David Dencik Talks Creating an Iconic Villain in No Time to Die: The Epic Conclusion to Daniel Craig’s James Bond Run

Daniel Craig’s run as the iconic spy James Bond has come to an end with No Time to Die, an explosive conclusion to his Bond era. As such, it pulls together the narrative threads of his four previous Bond entries in an impressive way. Joining Daniel Craig on the journey is David Dencik, an actor who is no stranger to the spy genre with work on Tinker Tailor Soldier Spy, and the upcoming The Ipcress Files series.

In this interview, David talks about keeping the secrets of No Time to Die to himself while it was delayed, what it’s like working with iconic directors like Cary Fukunaga, Jane Campion, David Fincher, and more, plus how the character of Valdo Obruchev was created.

No Time to Die is now out on home video and on demand services which can be found below:

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David: How are you today?

Andrew: Good. Thank you all the more better for being able to talk to you about your work on No Time to Die, what a fantastic film. Congratulations!

Man, thank you so much.

You must be awfully proud of it. It’s been a while since it was filmed, and the responses to it has been really fantastic, so I can imagine you must be proud to have it out in the world, with people finally able to experience this really great entertaining blockbuster.

I’m so proud of it. I’m just thrilled that the world finally gets to see this movie. And on a personal note, I’m happy that the work that I put into it is finally exposed. So we can start having conversations about what’s in the film, and what happens with Bond and all that.

It must have been pretty exciting to know the major secrets of the plot for two years. How did you manage to keep the narrative to yourself over that time?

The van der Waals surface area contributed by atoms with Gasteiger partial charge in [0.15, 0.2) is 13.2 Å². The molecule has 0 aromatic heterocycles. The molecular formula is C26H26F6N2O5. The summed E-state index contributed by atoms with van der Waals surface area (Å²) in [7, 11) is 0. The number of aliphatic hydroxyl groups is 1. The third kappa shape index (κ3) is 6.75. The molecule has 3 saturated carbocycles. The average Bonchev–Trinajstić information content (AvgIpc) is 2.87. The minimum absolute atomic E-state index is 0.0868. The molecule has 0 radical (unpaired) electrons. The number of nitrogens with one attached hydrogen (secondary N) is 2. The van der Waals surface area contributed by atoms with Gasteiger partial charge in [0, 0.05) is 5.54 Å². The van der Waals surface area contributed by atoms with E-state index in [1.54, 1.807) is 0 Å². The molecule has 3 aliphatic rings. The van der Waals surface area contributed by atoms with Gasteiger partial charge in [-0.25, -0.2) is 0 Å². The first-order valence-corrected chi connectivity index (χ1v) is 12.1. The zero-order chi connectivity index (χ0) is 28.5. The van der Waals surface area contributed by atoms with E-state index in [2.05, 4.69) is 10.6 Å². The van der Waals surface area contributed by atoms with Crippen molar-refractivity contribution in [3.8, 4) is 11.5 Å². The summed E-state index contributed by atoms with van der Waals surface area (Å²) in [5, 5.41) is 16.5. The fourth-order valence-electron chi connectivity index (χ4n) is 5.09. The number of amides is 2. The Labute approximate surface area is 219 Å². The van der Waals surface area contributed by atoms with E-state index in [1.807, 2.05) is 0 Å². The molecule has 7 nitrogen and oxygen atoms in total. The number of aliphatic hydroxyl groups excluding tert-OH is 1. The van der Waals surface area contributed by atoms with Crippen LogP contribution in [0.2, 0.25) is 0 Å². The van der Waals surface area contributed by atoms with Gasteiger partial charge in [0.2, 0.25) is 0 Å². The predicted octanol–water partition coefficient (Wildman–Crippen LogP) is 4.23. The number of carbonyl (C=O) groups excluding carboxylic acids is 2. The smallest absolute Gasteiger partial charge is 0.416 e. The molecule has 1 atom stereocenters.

Well, I was full of respect for the franchise, I did tell my wife as the sole person, what actually took place in the movie. I’m not sure we should expose too much, because for people who haven’t seen it, of course, but it has some twists, and some turns that you should keep to yourself. It was not really a problem for me to keep it a secret because the more you wait, the better it becomes somehow. So that was not a particularly big challenge for me to shut up, even though once in a while it is. But not in this particular case.

This is not your first time working in the spy genre, with your work on Tinker Tailor Soldier Spy. What did you learn from that that you brought to this particular film?

Well, with Tinker Tailer, that was my first experience at doing acting in English; my mother tongue is Danish and Swedish. So I was nervous because of that, but 10 years later, when I did No Time to Die, I was more much more comfortable working in English. I have done other things in English since, so I think that’s what I take with me, my personal challenges that I face once in a while working in another language.

But also, I’ve understood much more about the UK, and how much royalty there is with John le Carré, Ian Fleming and I’m also now filming Len Deighton’s The Ipcress File. With the spy genre, I get to spend a lot of time in London, a city that I really cherish and enjoy. So as a person, I know more about the UK now than I did 10 years ago and I understand the position these spy series have in popular culture in the UK.

They are almost like a religion, like royalty, and they are dealt with so delicately and carefully. In No Time to Die, you are creating an iconic hero in some regards, but a villain in others. Valdo Obruchev is a very, very complex figure, but an entertaining one. How did you go about crafting the complexity of him?

It was in conjunction with Barbara and Cary Fukunaga in particular. We were discussing how much Russian he should be, for instance, we looked at some YouTube clips of the level of the dialect. It didn’t have to be that strong a dialect necessarily, but that’s what we went for. It was in conjunction with the makeup artist with the mustache that we decided to keep, to make him be more of a Slavonic or Slavic, as if he was educated in the 80s in some place in the Soviet Union, and he kept to that style.